Secondary schools face crisis with place shortages, local government leaders warn

'Transition Day' when new pupils joined Whitechapel's Swanlea Secondary School in 2016. Picture: Swa

'Transition Day' when new pupils joined Whitechapel's Swanlea Secondary School in 2016. Picture: Swanlea School - Credit: Swanlea

Education authorities are at risk of being unable to meet demand for secondary school places in the next five years, the Local Government Association warns.

'Transition Day' when new pupils joined Whitechapel's Swanlea Secondary School in 2016. Picture: Swa

'Transition Day' when new pupils joined Whitechapel's Swanlea Secondary School in 2016. Picture: Swanlea School - Credit: Swanlea

Pupil forecasts show thousands of children up and down the country face missing out on a secondary place by 2022.

Local councils need to be given powers to force academies and free schools to expand if voluntary agreement cannot be reached, the LGA said.

A surge in demand for primary places has been largely met by expanding council-maintained schools.

Tower Hamlets has been coping with the East End’s rising population by such expansions like Poplar’s Woolmore Primary to meet the demand from the massive Blackwall Reach development.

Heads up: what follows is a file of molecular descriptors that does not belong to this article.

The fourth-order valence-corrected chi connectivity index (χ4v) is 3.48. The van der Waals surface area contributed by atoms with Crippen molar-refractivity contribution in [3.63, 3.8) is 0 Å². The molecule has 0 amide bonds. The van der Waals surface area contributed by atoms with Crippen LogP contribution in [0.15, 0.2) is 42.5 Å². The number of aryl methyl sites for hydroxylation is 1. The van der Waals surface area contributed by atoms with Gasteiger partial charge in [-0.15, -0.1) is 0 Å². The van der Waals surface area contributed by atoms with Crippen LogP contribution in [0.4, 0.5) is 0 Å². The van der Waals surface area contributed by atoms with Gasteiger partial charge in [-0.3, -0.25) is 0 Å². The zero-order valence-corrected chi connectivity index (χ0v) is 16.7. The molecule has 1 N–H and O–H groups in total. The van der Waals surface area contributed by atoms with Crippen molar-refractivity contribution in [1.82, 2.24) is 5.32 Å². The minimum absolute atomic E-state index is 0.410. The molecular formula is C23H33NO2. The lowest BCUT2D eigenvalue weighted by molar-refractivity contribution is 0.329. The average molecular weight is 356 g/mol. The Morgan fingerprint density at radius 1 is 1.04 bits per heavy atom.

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But the LGA analysis reveals that now more secondary school places need to be created, with at least 12 local authorities facing a shortfall next year, 23 the year after and to 66 areas by 2022-23, with nearly two-thirds of Britain’s secondary schools now switched to independent academies.

“The squeeze on places is now about to hit secondary schools,” LGA’s Children and Young People Board Chair Richard Watts predicts.

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“Councils have helped create 600,000 more primary places since 2010—but securing new secondary places as those children move on is becoming increasingly difficult.

“Most secondary schools are now academies, leaving councils working with one hand behind their back to get pupils a place at their first choice.”

The LGA is calling for local education authorities to be given back powers to open new schools themselves while also forcing academies to expand to provide the places needed, if voluntary agreement is impossible.

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